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How to strategically cut the financial cord with adult children


Ida Khajadourian: Financial support should not come at the expense of a child’s path to financial independence

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By Ida Khajadourian

A staggering 91 per cent of Canadian respondents to an informal survey conducted in 2023 said they extended financial support to their adult children, covering expenses such as groceries, mortgage payments and rent amidst rising living costs.

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While parents can provide this type of support out of love for their children, it should not come at the expense of their child’s path to financial independence.

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Canada is undergoing the most substantial wealth transfer in history, underscoring the need to empower children and dependents to proactively manage their finances through education and careful planning. By evaluating financial beliefs, values and practices, families can actively promote financial autonomy in their children, guiding them towards their financial objectives.

Initiating early conversations

Parents are instrumental in shaping their children’s financial behaviours and attitudes. From a young age, children observe family members’ approaches to money, implicitly learning from their saving and spending behaviours, lifestyle choices and financial discussions. Although approaches to discussing money may vary across families, education about financial concepts is vital to preparing children for future financial success.

Parents who engage younger children in financial discussions often find them more eager and receptive to managing finances as adults. This can range from creating a budget for a significant purchase such as a new cellphone or developing a plan for investing their allowance or birthday money.

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Establishing sound financial habits

Developing sound financial habits early can equip young adults for success as they transition into adulthood. For example, parents should emphasize the importance of developing a good credit score and explain how responsible credit-card usage contributes to a healthy credit rating and greater financial freedom.

Teens and young adults should be educated on financial basics such as the power of compounding. Saving and investing early can lead to significant growth over time, with the potential for exponential increases in the value of investments.

For example, if someone consistently invested $400 every month beginning at age 25, they would have grown their portfolio to nearly $800,000 by the time they are 65 using a monthly compounded rate of return of six per cent. Starting 10 years later at age 35 would yield half that result, or $402,000, by age 65.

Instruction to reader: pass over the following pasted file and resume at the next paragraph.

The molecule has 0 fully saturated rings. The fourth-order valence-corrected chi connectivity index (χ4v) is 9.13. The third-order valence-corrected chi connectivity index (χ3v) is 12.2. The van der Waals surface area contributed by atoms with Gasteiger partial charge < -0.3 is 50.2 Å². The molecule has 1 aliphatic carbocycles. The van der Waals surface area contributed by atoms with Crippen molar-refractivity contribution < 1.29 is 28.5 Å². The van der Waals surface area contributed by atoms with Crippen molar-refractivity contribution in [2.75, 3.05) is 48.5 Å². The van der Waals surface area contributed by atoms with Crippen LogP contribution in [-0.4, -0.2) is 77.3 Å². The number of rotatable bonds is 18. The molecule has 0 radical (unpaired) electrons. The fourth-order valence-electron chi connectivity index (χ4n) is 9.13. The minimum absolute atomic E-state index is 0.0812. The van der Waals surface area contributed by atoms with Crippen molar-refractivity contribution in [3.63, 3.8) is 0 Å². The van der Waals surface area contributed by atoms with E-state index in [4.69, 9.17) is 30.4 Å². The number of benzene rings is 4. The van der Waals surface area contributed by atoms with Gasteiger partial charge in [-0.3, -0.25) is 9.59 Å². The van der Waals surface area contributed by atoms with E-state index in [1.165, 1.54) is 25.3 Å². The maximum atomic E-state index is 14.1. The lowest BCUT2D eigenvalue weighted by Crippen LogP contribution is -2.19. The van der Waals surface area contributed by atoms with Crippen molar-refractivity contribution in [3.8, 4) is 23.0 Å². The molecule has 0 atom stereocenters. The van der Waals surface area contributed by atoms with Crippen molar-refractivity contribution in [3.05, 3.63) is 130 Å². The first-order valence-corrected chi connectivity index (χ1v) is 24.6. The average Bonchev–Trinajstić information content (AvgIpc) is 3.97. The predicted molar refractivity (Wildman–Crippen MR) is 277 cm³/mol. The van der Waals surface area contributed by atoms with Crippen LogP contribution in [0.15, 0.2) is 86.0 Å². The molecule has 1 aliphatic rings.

As such, it’s worth engaging children in these discussions early on, as the full potential of compounding earnings is only realized when one starts saving and investing early and maintains this discipline throughout life.

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Leveraging financial tools

There are more tools than ever to assist in managing personal finances at any age. While online tools are not a replacement for the value and guidance provided by wealth advisers, they may help young adults develop financial literacy and experience by equipping them with key concepts.

Robo-advisers, budget-tracking apps, financial podcasts and videos are just a few of these resources, though it is crucial to differentiate between credible and non-credible sources.

Families supporting their children financially may leverage investment vehicles such as registered education savings plans (RESPs), first home savings accounts (FHSAs) and tax-free savings accounts (TFSAs), ensuring the money is being invested and directed towards a specified target or goal. These vehicles allow parents or grandparents to contribute, making a longer-term and more meaningful impact.

Planning strategically

Considering long- and short-term objectives allows young adults to formulate plans and take the necessary steps towards achieving their goals.

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For many young adults, short-term goals may involve post-secondary education, starting a business, travelling, buying a home, marriage or just gaining control of their money. Regardless of what one’s plan looks like, identifying these goals and communicating them with family members can help ensure they have the necessary resources and support to achieve their objectives and stay on track.

In these discussions, wealth advisers play a pivotal role, guiding parents to facilitate effective and productive conversations with their children. They can offer agendas, resources and guided discussions, and act as trusted advisers to ensure effective communication and strategic planning based on a family’s unique financial circumstances and goals.

Recommended from Editorial

Open communication about finances may be uncomfortable for some, but it is crucial when it comes to financial planning. Topics such as prenuptial agreements, wills and estate planning may be challenging to discuss, but addressing these matters upfront can help avoid future problems or unpleasant surprises if things don’t go as planned.

Ida Khajadourian is a portfolio manager and investment adviser at Richardson Wealth. 

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